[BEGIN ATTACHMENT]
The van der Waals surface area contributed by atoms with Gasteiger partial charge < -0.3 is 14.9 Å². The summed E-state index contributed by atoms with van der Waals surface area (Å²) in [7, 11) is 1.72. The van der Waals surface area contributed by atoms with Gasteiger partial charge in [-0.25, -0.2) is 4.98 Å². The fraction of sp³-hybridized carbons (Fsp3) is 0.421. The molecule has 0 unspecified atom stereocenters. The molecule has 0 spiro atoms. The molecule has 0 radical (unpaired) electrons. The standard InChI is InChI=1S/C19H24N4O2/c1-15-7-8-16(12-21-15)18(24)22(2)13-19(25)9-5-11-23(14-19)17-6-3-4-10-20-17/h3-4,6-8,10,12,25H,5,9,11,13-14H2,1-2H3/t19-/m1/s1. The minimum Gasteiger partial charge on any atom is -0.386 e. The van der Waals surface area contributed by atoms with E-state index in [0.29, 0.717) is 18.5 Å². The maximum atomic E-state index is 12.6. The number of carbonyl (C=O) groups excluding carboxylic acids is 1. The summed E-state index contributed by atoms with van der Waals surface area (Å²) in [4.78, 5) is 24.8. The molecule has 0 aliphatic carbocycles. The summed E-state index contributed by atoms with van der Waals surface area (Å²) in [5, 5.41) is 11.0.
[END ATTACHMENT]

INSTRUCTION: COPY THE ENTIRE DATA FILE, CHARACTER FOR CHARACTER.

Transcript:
The van der Waals surface area contributed by atoms with Gasteiger partial charge < -0.3 is 14.9 Å². The summed E-state index contributed by atoms with van der Waals surface area (Å²) in [7, 11) is 1.72. The van der Waals surface area contributed by atoms with Gasteiger partial charge in [-0.25, -0.2) is 4.98 Å². The fraction of sp³-hybridized carbons (Fsp3) is 0.421. The molecule has 0 unspecified atom stereocenters. The molecule has 0 spiro atoms. The molecule has 0 radical (unpaired) electrons. The standard InChI is InChI=1S/C19H24N4O2/c1-15-7-8-16(12-21-15)18(24)22(2)13-19(25)9-5-11-23(14-19)17-6-3-4-10-20-17/h3-4,6-8,10,12,25H,5,9,11,13-14H2,1-2H3/t19-/m1/s1. The minimum Gasteiger partial charge on any atom is -0.386 e. The van der Waals surface area contributed by atoms with E-state index in [0.29, 0.717) is 18.5 Å². The maximum atomic E-state index is 12.6. The number of carbonyl (C=O) groups excluding carboxylic acids is 1. The summed E-state index contributed by atoms with van der Waals surface area (Å²) in [4.78, 5) is 24.8. The molecule has 0 aliphatic carbocycles. The summed E-state index contributed by atoms with van der Waals surface area (Å²) in [5, 5.41) is 11.0.